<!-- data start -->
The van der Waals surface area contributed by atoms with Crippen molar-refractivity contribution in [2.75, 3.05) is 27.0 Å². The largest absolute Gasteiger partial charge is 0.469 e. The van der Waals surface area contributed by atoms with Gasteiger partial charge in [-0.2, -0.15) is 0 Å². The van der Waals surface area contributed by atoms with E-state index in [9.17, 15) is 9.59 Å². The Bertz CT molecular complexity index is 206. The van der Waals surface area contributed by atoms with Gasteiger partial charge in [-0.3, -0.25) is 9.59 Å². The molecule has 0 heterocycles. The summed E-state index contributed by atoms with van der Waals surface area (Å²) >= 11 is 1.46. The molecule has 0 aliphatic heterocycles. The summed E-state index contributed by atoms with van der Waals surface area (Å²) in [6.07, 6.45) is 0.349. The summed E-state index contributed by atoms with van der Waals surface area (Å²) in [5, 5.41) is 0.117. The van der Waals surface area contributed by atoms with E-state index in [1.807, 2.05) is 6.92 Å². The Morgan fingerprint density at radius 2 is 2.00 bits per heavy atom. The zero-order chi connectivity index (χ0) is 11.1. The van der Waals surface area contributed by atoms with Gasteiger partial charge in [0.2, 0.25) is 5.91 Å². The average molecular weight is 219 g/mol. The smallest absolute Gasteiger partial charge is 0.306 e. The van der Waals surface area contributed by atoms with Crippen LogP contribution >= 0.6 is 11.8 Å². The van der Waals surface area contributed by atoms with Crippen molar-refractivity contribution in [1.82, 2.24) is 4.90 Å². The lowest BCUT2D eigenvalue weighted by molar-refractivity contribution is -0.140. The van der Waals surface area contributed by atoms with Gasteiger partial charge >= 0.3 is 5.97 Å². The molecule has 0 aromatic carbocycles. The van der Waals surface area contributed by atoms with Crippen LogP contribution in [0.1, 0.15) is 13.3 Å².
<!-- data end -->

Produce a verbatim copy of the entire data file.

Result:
The van der Waals surface area contributed by atoms with Crippen molar-refractivity contribution in [2.75, 3.05) is 27.0 Å². The largest absolute Gasteiger partial charge is 0.469 e. The van der Waals surface area contributed by atoms with Gasteiger partial charge in [-0.2, -0.15) is 0 Å². The van der Waals surface area contributed by atoms with E-state index in [9.17, 15) is 9.59 Å². The Bertz CT molecular complexity index is 206. The van der Waals surface area contributed by atoms with Gasteiger partial charge in [-0.3, -0.25) is 9.59 Å². The molecule has 0 heterocycles. The summed E-state index contributed by atoms with van der Waals surface area (Å²) >= 11 is 1.46. The molecule has 0 aliphatic heterocycles. The summed E-state index contributed by atoms with van der Waals surface area (Å²) in [6.07, 6.45) is 0.349. The summed E-state index contributed by atoms with van der Waals surface area (Å²) in [5, 5.41) is 0.117. The van der Waals surface area contributed by atoms with E-state index in [1.807, 2.05) is 6.92 Å². The Morgan fingerprint density at radius 2 is 2.00 bits per heavy atom. The zero-order chi connectivity index (χ0) is 11.1. The van der Waals surface area contributed by atoms with Gasteiger partial charge in [0.2, 0.25) is 5.91 Å². The average molecular weight is 219 g/mol. The smallest absolute Gasteiger partial charge is 0.306 e. The van der Waals surface area contributed by atoms with Crippen LogP contribution >= 0.6 is 11.8 Å². The van der Waals surface area contributed by atoms with Crippen molar-refractivity contribution in [1.82, 2.24) is 4.90 Å². The lowest BCUT2D eigenvalue weighted by molar-refractivity contribution is -0.140. The van der Waals surface area contributed by atoms with Gasteiger partial charge >= 0.3 is 5.97 Å². The molecule has 0 aromatic carbocycles. The van der Waals surface area contributed by atoms with Crippen LogP contribution in [0.1, 0.15) is 13.3 Å².